Dealing with an officer's death
May 9, 2019
Just a word regarding the murder of Deputy Justin DeRosier and the effect this incident has on our protocols in patrol moving forward from here. When I spoke to Sheriff Thurman in Cowlitz County the morning of this tragedy, I offered to assist our neighbors in any way we could. Expectedly, the sheriff was beside himself but handling the situation with grace and calm. The Wahkiakum County Sheriff's Office was available to handle any calls for service that Longview was unable to handle from Coal Creek to County Line Park.
Undersheriff Gary Howell, Sergeant John Mason, and I responded to the Incident Command that day, and we made ourselves available to their command staff. The following day, Emergency Manager Beau Renfro and I continued in the Emergency Operations along with Behind the Badge Foundation at the Cowlitz Justice Center, assisting with logistics planning for the procession and memorial. Beau remained there every day thereafter until the memorial was over, setting up all the car service for the large DeRosier family, for transportation on the days leading up to and including the day of the memorial. There were so many moving parts to the planning and logistics that it took over 40 people working on it every day for nine days straight. We were glad we could be of service.
One of the inescapable facts about the law enforcement profession is the unknown threats that may loom around the corner of any call, or any contact we have with a person who is bent on doing us harm. The basic fact of this tragic incident is that a deputy responded to a normally mundane call: "Disabled vehicle blocking the roadway."
The normal protocol for any agency on a call like this is to send one officer to the scene to help the driver of the disabled vehicle. It is not a call that would heighten our alarm for officer safety as would a suspicious vehicle call for service.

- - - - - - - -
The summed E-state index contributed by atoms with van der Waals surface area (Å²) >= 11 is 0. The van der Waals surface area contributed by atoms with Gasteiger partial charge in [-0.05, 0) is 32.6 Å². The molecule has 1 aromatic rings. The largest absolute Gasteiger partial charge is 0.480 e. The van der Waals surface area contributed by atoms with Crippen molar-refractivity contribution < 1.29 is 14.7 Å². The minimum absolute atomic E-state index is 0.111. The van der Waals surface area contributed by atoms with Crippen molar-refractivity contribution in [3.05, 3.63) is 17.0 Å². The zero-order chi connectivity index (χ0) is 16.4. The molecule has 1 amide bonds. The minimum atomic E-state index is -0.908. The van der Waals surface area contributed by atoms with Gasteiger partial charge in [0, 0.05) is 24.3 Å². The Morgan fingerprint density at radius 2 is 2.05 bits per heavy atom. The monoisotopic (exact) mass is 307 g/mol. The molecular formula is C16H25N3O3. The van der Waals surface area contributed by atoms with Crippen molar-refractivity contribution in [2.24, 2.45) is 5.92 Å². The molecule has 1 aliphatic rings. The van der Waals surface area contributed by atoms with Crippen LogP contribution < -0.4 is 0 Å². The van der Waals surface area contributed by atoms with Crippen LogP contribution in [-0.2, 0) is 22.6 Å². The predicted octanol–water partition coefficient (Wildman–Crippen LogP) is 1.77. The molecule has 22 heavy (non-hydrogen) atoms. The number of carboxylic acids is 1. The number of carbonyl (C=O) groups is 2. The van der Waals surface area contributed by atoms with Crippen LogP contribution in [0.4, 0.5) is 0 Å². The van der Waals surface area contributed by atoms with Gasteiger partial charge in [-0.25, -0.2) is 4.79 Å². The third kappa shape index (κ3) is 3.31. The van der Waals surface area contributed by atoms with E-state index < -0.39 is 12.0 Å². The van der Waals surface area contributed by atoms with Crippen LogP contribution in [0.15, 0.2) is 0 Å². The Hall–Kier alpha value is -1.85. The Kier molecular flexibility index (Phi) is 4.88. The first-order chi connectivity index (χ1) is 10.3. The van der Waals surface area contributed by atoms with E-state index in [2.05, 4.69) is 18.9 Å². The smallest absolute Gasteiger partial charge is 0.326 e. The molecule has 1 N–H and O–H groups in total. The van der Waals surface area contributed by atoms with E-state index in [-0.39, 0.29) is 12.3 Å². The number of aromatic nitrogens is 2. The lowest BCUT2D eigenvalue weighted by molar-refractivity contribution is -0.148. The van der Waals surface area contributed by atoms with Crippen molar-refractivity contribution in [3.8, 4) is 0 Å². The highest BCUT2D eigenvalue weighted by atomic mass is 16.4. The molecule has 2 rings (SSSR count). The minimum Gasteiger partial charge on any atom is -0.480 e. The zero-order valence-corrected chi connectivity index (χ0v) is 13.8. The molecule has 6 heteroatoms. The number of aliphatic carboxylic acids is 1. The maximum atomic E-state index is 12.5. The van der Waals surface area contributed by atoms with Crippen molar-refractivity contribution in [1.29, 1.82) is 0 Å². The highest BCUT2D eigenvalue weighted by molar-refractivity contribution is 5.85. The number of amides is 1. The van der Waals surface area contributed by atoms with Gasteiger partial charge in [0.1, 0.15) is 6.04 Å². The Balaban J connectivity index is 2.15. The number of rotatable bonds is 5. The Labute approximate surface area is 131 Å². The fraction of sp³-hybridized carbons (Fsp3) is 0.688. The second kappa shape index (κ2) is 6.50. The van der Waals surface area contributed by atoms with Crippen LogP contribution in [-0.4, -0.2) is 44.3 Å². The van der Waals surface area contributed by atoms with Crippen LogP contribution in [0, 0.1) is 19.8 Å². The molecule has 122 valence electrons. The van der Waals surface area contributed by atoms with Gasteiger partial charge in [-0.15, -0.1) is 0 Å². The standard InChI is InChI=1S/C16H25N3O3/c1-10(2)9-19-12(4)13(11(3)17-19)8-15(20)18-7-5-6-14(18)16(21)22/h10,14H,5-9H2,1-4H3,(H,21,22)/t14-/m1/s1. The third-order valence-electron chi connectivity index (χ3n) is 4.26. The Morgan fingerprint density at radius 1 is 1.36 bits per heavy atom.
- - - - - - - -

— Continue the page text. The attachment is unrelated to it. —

Here in Wahkiakum County, our deputies respond solo to many calls. We have a mandatory two-person response to any domestic violence call or mental health crisis call. I am not sure there is anything that could've been done any differently. Sometimes we just go to a "mundane" type of call where unfortunate, dreadful, and devastating events occur. None of us walking the earth ever really know when our number is up. We can march ahead with more caution, more awareness of potential threats, with extra looks over our shoulder.
But when it comes down to what we in uniform are called to do everyday for our communities, for our families and friends, we answer the calling without hesitation. We continue to fight the good fight, against bad things and bad people that would do you harm. We continue to give a scared child a sticker badge or a teddy bear in times of crisis. We still smile and wave when our community smiles and waves at us. And we still will lay down our lives for those we are sworn to protect and serve. That is what your public servants are about and that is what we dedicated our lives to.
When one of us goes down, our hearts break a little more. With our communities, we come together and honor the fallen, grieve deeply, then continue the calling. With our community's support we know why we do this job. We have renewed spirit, and we keep going.